59 Nellie Hamilton Avenue Gungahlin, Australian Capital Territory 291202 6262 2997
|Opening hours||Tues-Sun 10am-3pm, 5pm-9.30pm; Mon 5pm-9.30pm|
|Features||BYO, Vegetarian friendly, Family friendly, Accepts bookings|
|Prices||Moderate (mains $20-$40)|
|Seats||54 inside, 15 outside|
|Payments||Visa, Mastercard, eftpos, Cash|
There was a tiny Mexican restaurant in the O'Connor shops a decade ago with owners you could not flatter. The husband did the floor, the wife the kitchen, the recipes all came from the family book. No matter how much I gushed about the purity of the flavours, the eschewing of Tex-Mex mush, the tang of the cactus salad, the owner would return my overexcited gaze with a friendly statement of fact - they were, after all, his mother's recipes: that explained it all.
Among all the fashion and hype and constant change in today's eating universe, a little stability borne of confidence in a noble culinary tradition is refreshing, and that is what you will find hiding in suburban Gungahlin. Opposite a carefully sculpted lake, occupying the understorey in a street of town houses, is a little piece of Persia, Gungahlin's Saffron Room.
With a self-confidence like the O'Connor Mexican before it, this genuinely authentic restaurant is a delight. Decorated in a magnificently eclectic way, the inspiration is drawn from the second-hand furniture shop the family has next door. We are welcomed in as soon as we open the door, with courtesy not showy fuss, and are settled into a well-proportioned table.
The BYO bottle is opened and drinks delivered for the kids, and we settle into a good examination of the menu. There are familiar kebabs of all sorts - chicken, lamb, beef and seafood; grilled fish, less standard stews with pomegranate, salads dressed with lemon and oil, dips with eggplant and cheese curds.
We start with a dish of smooth hummus and dolmeh (both $8.50), as well as the less standard Kashke bademjoon, eggplant and cheese curds ($9.50), all served with a lovely dense brownish bread that made a nice change from the puffy Turkish we have become used to. The hummus is nutty and nourishing, with none of the vinegar tang that shop-bought specimens have. The dolmeh are warm and filled with a lovely herby rice and beef mix, that leaves you reaching for more. The eggplant dip was terrific, slightly creamy with curds and a hint of mint.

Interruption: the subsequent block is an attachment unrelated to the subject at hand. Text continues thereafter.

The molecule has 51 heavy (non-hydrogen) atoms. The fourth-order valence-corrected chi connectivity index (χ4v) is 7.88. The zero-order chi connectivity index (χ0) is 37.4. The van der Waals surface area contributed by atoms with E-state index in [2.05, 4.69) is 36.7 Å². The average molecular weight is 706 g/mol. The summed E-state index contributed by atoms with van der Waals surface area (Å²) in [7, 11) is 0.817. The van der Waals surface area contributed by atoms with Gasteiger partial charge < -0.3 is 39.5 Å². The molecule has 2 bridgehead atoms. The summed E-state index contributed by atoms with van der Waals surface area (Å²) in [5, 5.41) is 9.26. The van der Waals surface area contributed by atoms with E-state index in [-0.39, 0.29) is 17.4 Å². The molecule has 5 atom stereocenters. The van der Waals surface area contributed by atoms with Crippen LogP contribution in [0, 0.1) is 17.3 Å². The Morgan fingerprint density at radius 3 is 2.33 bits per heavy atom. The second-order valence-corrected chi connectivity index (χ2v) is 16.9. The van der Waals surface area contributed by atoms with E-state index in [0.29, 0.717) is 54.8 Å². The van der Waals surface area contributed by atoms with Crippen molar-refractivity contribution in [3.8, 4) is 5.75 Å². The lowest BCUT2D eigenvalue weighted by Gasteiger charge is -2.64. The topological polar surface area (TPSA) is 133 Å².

For mains we shared a range of dishes, from kebabs to stews and salads. The kebabs included lean chicken, lamb fillet and ground lamb and onion. All were very generous, lean, tender and juicy, served with fluffy rice or good French fries and beautifully fresh salad with others. A generous serve of grilled barramundi flaked under the fork was lovely and came with with fluffy basmati rice, green with fresh dill and mint.
Fesenjoon (chicken in pomegranate, $17) was interesting, but less to our taste, with gravy thick with smashed walnuts and none of a tang I would have expected from the dark pink seeds. Salads were jumping fresh and dressed perfectly, to heighten, not douse the ingredients. Extra plates of rice arrived if there were too many kebabs per plate to fit it in and a general feeling of plenty prevailed.
Traditional Persian pistachio ice cream was subtly flavoured and a real bargain at $5.50 a three-scoop bowl, as was the chocolate and honey alternative. The traditional honey, rose water and saffron "pastry", zolobia bamieh ($4.50) is addictive and fantastically sweet. On Sundays Saffron does a $25 a head ($12 for kids) buffet, extending the great value to new heights.
Saffron Room exudes a warmth and life that flows beyond the doors, out on to the streets that are lucky to house it. A great place to eat and a genuine addition to the suburb it calls home.